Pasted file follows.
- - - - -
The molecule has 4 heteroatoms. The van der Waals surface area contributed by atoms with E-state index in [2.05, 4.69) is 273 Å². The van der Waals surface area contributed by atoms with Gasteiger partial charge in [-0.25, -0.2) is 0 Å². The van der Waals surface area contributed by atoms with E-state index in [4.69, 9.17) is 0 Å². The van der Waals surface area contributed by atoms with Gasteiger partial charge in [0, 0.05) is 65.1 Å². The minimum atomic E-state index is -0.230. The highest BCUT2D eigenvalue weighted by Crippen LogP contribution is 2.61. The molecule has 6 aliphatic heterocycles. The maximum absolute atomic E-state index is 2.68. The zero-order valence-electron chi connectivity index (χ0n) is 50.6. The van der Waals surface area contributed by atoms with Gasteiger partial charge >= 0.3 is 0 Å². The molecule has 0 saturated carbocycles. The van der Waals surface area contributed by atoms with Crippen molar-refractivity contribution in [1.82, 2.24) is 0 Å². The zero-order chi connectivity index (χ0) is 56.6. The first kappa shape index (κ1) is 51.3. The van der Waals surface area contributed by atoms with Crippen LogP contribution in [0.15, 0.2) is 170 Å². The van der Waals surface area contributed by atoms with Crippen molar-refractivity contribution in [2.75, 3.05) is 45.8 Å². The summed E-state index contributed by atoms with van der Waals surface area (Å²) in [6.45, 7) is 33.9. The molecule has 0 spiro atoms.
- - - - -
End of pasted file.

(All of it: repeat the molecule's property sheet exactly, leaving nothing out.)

The molecule has 4 heteroatoms. The van der Waals surface area contributed by atoms with E-state index in [2.05, 4.69) is 273 Å². The van der Waals surface area contributed by atoms with Gasteiger partial charge in [-0.25, -0.2) is 0 Å². The van der Waals surface area contributed by atoms with E-state index in [4.69, 9.17) is 0 Å². The van der Waals surface area contributed by atoms with Gasteiger partial charge in [0, 0.05) is 65.1 Å². The minimum atomic E-state index is -0.230. The highest BCUT2D eigenvalue weighted by Crippen LogP contribution is 2.61. The molecule has 6 aliphatic heterocycles. The maximum absolute atomic E-state index is 2.68. The zero-order valence-electron chi connectivity index (χ0n) is 50.6. The van der Waals surface area contributed by atoms with Gasteiger partial charge >= 0.3 is 0 Å². The molecule has 0 saturated carbocycles. The van der Waals surface area contributed by atoms with Crippen molar-refractivity contribution in [1.82, 2.24) is 0 Å². The zero-order chi connectivity index (χ0) is 56.6. The first kappa shape index (κ1) is 51.3. The van der Waals surface area contributed by atoms with Crippen LogP contribution in [0.15, 0.2) is 170 Å². The van der Waals surface area contributed by atoms with Crippen molar-refractivity contribution in [2.75, 3.05) is 45.8 Å². The summed E-state index contributed by atoms with van der Waals surface area (Å²) in [6.45, 7) is 33.9. The molecule has 0 spiro atoms.